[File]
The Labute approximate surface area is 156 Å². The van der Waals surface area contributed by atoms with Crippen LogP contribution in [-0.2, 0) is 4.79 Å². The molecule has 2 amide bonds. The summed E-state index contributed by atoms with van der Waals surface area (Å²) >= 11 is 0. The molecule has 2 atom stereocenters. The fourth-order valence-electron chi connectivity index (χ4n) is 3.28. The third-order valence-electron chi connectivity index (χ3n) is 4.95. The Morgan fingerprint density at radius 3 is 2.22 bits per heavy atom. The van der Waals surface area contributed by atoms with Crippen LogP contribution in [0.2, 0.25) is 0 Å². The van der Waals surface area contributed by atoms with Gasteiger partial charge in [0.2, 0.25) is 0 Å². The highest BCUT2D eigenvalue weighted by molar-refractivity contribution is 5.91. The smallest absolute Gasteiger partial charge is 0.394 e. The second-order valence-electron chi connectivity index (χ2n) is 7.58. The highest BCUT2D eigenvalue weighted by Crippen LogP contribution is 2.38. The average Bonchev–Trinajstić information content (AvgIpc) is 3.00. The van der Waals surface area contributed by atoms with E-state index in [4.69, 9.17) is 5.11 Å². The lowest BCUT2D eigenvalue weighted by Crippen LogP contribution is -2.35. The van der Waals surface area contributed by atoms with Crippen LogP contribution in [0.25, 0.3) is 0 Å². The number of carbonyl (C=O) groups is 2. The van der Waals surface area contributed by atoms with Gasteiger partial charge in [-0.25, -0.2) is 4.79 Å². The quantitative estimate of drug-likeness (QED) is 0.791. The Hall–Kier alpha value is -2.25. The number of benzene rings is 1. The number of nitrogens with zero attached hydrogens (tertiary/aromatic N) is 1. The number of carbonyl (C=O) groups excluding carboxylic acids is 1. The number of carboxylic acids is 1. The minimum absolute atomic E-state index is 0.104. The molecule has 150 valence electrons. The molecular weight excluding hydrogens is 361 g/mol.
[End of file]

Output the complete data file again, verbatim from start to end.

The Labute approximate surface area is 156 Å². The van der Waals surface area contributed by atoms with Crippen LogP contribution in [-0.2, 0) is 4.79 Å². The molecule has 2 amide bonds. The summed E-state index contributed by atoms with van der Waals surface area (Å²) >= 11 is 0. The molecule has 2 atom stereocenters. The fourth-order valence-electron chi connectivity index (χ4n) is 3.28. The third-order valence-electron chi connectivity index (χ3n) is 4.95. The Morgan fingerprint density at radius 3 is 2.22 bits per heavy atom. The van der Waals surface area contributed by atoms with Crippen LogP contribution in [0.2, 0.25) is 0 Å². The van der Waals surface area contributed by atoms with Gasteiger partial charge in [0.2, 0.25) is 0 Å². The highest BCUT2D eigenvalue weighted by molar-refractivity contribution is 5.91. The smallest absolute Gasteiger partial charge is 0.394 e. The second-order valence-electron chi connectivity index (χ2n) is 7.58. The highest BCUT2D eigenvalue weighted by Crippen LogP contribution is 2.38. The average Bonchev–Trinajstić information content (AvgIpc) is 3.00. The van der Waals surface area contributed by atoms with E-state index in [4.69, 9.17) is 5.11 Å². The lowest BCUT2D eigenvalue weighted by Crippen LogP contribution is -2.35. The van der Waals surface area contributed by atoms with Crippen LogP contribution in [0.25, 0.3) is 0 Å². The number of carbonyl (C=O) groups is 2. The van der Waals surface area contributed by atoms with Gasteiger partial charge in [-0.25, -0.2) is 4.79 Å². The quantitative estimate of drug-likeness (QED) is 0.791. The Hall–Kier alpha value is -2.25. The number of benzene rings is 1. The number of nitrogens with zero attached hydrogens (tertiary/aromatic N) is 1. The number of carbonyl (C=O) groups excluding carboxylic acids is 1. The number of carboxylic acids is 1. The minimum absolute atomic E-state index is 0.104. The molecule has 150 valence electrons. The molecular weight excluding hydrogens is 361 g/mol.